In my work as conservation chair for the Sierra Club San Francisco Bay Chapter, I often ask myself: Is there actually hope that our society will recognize in time the need to protect and preserve the shoreline in the face of rising sea level? Or will we descend into fantasy and pretend that technology and engineering can solve all of our problems?
Will the urge to develop every available acre mean that new communities face inundation and/or a shoreline consisting of high levees that hide the Bay from view and destroy the mudflats and tidal marshes that sustain aquatic life? Or will we, as a society, recognize that we need to provide room for wetlands to move into adjacent uplands wherever possible as sea level rises and existing wetlands disappear?
Well there’s HOPE! Here are two recent instances where logic prevailed and the natural world was given a shot at survival — and one case where your advocacy is sorely needed.
Oakland’s Coliseum City
Recently, the Oakland City Council approved the “Coliseum City Specific Plan” project. This project proposes to develop over 800 acres of land including the site of the present Oakland Coliseum and the San Leandro Bay shoreline. The original proposal put dense housing right on top of a thriving seasonal wetland that was itself a mitigation project for the loss of wetlands at the Oakland Airport. It also proposed high-rise housing on the Oakland Business Park, a site immediately adjacent to the Bay and contiguous with one of the richest tidal habitats in the Central Bay, the Martin Luther King, Jr., Regional Shoreline Park. All of this would have had significant impacts on Bay wildlife.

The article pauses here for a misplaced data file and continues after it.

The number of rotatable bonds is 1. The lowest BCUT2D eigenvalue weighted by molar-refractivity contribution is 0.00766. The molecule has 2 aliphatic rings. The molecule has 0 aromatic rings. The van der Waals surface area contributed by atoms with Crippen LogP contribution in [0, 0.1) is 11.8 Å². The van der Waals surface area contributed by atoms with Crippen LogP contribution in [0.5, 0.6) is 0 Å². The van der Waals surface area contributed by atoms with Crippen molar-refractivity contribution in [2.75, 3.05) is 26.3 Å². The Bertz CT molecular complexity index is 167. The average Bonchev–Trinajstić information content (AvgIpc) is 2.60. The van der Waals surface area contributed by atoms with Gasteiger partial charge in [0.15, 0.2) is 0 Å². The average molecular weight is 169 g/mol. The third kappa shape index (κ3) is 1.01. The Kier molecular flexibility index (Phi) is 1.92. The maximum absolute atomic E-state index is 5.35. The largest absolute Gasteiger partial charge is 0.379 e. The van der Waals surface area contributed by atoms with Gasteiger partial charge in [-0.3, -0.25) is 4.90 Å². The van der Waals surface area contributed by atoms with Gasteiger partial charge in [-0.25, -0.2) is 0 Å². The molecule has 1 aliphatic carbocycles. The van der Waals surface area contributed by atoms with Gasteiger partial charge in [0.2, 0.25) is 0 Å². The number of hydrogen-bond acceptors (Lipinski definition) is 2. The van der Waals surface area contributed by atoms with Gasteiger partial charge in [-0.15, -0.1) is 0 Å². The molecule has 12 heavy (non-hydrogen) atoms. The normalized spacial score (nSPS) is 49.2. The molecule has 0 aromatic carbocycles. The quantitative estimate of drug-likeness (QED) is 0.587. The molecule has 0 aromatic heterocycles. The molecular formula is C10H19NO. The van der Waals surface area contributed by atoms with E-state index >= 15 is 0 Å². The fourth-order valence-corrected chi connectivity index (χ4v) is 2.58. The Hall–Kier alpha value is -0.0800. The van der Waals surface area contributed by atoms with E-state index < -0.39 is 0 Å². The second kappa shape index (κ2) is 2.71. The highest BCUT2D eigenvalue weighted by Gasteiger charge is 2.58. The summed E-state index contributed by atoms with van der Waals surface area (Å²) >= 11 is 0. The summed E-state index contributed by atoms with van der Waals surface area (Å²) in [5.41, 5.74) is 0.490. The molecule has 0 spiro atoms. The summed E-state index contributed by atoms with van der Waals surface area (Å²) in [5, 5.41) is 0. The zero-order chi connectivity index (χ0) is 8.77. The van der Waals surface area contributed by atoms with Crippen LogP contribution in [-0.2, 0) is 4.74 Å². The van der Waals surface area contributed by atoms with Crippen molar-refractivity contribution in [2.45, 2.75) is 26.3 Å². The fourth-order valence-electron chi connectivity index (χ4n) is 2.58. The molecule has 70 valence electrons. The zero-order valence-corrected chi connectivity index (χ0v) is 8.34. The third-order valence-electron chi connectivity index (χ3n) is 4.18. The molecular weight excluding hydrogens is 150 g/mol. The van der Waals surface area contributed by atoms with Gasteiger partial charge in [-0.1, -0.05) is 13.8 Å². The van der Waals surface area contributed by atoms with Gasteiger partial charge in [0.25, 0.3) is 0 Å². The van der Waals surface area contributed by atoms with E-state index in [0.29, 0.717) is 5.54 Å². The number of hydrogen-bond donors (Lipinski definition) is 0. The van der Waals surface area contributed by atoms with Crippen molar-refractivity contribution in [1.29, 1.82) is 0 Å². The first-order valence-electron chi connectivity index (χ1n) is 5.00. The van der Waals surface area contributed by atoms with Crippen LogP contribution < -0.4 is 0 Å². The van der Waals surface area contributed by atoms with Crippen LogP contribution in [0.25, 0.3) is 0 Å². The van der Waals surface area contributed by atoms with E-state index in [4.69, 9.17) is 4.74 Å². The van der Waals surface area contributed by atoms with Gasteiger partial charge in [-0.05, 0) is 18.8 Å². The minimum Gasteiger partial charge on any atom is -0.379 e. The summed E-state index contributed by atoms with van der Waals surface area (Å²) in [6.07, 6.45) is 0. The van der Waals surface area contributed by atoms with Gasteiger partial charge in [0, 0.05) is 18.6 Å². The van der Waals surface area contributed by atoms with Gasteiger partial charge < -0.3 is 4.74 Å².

But thanks to the efforts of our volunteers, community members, and groups like the East Bay Regional Park District, the City rezoned the mitigated wetland (now called the Edgewater Wetland) and the immediate shoreline as open space. The city also kept the Oakland Business Park area zoned for business, not residential (business uses can be much more compatible with the adjacent Bay and its wildlife).
We extend a large thank you to Oakland City Councilwoman Rebecca Kaplan, who authored the zoning decisions.
This is just one victory in a long and ongoing struggle. Despite the favorable zoning decisions, the actual Coliseum City Specific Plan was not changed, and it still calls for the destruction of the Edgewater Wetland and for building dense housing right on the Bay (all in areas that are predicted to be under water in 2100 or before). And the Plan still proposes to bury Elmhurst Creek. We have not seen a living stream culverted in the Bay Area for decades, as we now recognize that they play a crucial role in the health of our community and its aquatic resources. As this project progresses, stay tuned for opportunities to help protect our shoreline.
Redwood City salt ponds